College Corner: The Criterion’s Guide to Secondary Education – Steps to Start College Edition

University of Wisconsin- Milwaukee

University of Wisconsin- Milwaukee

Molly Schroeder, Artist and Reporter

Once you make the decision to go onto college, you would think that making that one decision would lead you to a more clear path of where you are thinking of attending. However, the steps to college are not necessarily easy for everyone.

Some friends may have known where they were going since they were young while others didn’t even know what career path they planned on taking. It seems unfair that the world is throwing sudden independence onto a young adult who has been dependent for the most part of their lives, however, the bird has to leave the nest at some point.

What is unfair is that one believes they must choose what they want to do for the rest of their life which isn’t exactly true. If one is not sure of what one wants to do, one should take the option of entering college with an undecided major or perhaps take a year or two off before getting started at college.

It is hard for the first child to be sent off to college without having an older sibling to learn from for college errors. It is especially hard for first-generation college students who feel they don’t have any idea what to expect. However, the College Corner of the Criterion has you covered.

Step one would be to decide what one likes about a college and start scouting out multiple colleges one would feel comfortable attending. If there are too many colleges one is interested in, the next step would be to narrow down choices.

Parts about finding a good college include what majors they offer, familiarity to the campus, closeness to home, urban vs. rural areas, graduation rates, class sizes, public or private, GPAs accepted, and more.

Step two would be to check out each of the school’s websites. This way, one would get to know what a school is truly about. The sites can help one find scholarships, the history behind a school, and what the school is best known for.

Related to step two, step three is actually applying for colleges. One can apply to a few or many depending on the person. It is recommended to apply to a handful of schools just in case one isn’t accepted to their first choice. 

Applying for college can be a long process of filling out applications. Try to find the best way for one to apply, such as using the common application that copies down one’s basic information from one application to another. The University of Wisconsin college website also does this for applications.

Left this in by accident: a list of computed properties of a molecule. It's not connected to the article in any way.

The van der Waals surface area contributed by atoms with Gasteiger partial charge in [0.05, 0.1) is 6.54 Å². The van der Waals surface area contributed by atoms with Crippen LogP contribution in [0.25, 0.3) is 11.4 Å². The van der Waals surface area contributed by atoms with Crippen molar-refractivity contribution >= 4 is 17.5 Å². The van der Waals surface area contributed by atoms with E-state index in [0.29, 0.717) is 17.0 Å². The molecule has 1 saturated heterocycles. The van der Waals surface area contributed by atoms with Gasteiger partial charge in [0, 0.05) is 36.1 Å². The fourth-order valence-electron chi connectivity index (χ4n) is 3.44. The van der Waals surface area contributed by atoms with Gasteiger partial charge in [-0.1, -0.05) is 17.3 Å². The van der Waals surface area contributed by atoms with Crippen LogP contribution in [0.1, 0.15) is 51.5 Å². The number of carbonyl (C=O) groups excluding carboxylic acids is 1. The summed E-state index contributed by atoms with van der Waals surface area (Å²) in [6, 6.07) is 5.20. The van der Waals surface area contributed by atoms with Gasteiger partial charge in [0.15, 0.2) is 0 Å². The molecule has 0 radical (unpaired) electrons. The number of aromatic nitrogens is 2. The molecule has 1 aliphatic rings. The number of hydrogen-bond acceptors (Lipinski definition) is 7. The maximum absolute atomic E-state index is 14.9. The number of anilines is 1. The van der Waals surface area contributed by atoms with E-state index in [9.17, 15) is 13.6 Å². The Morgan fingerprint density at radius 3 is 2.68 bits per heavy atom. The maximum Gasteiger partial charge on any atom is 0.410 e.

While in the process of applying, make sure to always hit a save button before leaving one’s computer. It would be a waste of time for simple information that took an hour to write to disappear. If a school requires an essay to be written (which not many do these days), one may want to have a trusted editor proofread their script and double-check that one answered the correct prompt.

Step four is applying for financial aid. College is expensive, and financial aid is here to help any needy college student be successful through grants, loans, state scholarships, and more. Usually, the priority deadline is the first of January of the year one is starting college (if in the fall).

By going to fasfa.gov, a student can then look up all their preferred colleges’ codes and send them in with the FAFSA digitally to patiently wait for their financial aid packages from each individual college to come in the mail or be emailed to them. Generally, public schools don’t send out their financial aid until after the priority deadline.

Step five is to apply for scholarships endlessly. College is expensive, and it is best to earn as much money as easily as you can to attend college with the least debt possible. Scholarships offer money ranging from small amounts to huge rewards for filling out surveys, writing the best essay, or doing certain events. 

The first application one should fill out is the local scholarship application found on Craig’s website under ‘For Students’. This can be turned into the office and in return, be given to colleges nearby.

The school regularly updates a list of scholarships every few months, sending out emails to the seniors. This spreadsheet contains local scholarships and also who the scholarship is intended for. For example, a scholarship could be given out to specifically FFA students who are looking to major in agriculture. It is best to apply to any scholarship that applies to a student.

Other scholarships can be earned through random websites such as bold.org and nitrocollege.com. These usually can lead one to other websites with new essays as well as a chance to win a small scholarship each month.

Most importantly, it is best to go to the school website of one’s preference and apply for all the applications offered there for scholarships that apply to one’s interests and future major. 

Many scholarships require essays with various prompts. A suggestion would be to create a document to put all of one’s college essays into just in case another scholarship has a similar prompt that one could reuse an essay for. It is better to work smarter than harder.

When it comes to first-drafted essays for big scholarships, one should make sure to reread over their work and let a trusted editor proofread over it, just like when writing essays for college. A suggested class to take your senior year is TC Written Communication. In this class, students will practice writing narrative essays which can in return be used for scholarships.